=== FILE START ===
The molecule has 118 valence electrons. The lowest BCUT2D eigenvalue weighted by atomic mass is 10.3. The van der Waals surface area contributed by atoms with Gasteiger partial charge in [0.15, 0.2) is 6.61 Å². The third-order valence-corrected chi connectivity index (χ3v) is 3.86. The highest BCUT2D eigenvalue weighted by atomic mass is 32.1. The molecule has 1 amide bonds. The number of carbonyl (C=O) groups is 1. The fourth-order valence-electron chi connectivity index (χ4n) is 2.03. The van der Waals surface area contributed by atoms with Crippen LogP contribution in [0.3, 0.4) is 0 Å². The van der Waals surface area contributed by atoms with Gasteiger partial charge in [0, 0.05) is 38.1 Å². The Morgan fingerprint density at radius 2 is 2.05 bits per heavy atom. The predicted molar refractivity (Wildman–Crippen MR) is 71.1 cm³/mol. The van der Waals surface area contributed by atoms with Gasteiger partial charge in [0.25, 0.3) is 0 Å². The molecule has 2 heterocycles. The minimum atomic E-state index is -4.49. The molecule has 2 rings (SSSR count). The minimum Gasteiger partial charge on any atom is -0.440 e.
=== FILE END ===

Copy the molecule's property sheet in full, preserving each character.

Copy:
The molecule has 118 valence electrons. The lowest BCUT2D eigenvalue weighted by atomic mass is 10.3. The van der Waals surface area contributed by atoms with Gasteiger partial charge in [0.15, 0.2) is 6.61 Å². The third-order valence-corrected chi connectivity index (χ3v) is 3.86. The highest BCUT2D eigenvalue weighted by atomic mass is 32.1. The molecule has 1 amide bonds. The number of carbonyl (C=O) groups is 1. The fourth-order valence-electron chi connectivity index (χ4n) is 2.03. The van der Waals surface area contributed by atoms with Crippen LogP contribution in [0.3, 0.4) is 0 Å². The van der Waals surface area contributed by atoms with Gasteiger partial charge in [0, 0.05) is 38.1 Å². The Morgan fingerprint density at radius 2 is 2.05 bits per heavy atom. The predicted molar refractivity (Wildman–Crippen MR) is 71.1 cm³/mol. The van der Waals surface area contributed by atoms with Gasteiger partial charge in [0.25, 0.3) is 0 Å². The molecule has 2 heterocycles. The minimum atomic E-state index is -4.49. The molecule has 2 rings (SSSR count). The minimum Gasteiger partial charge on any atom is -0.440 e.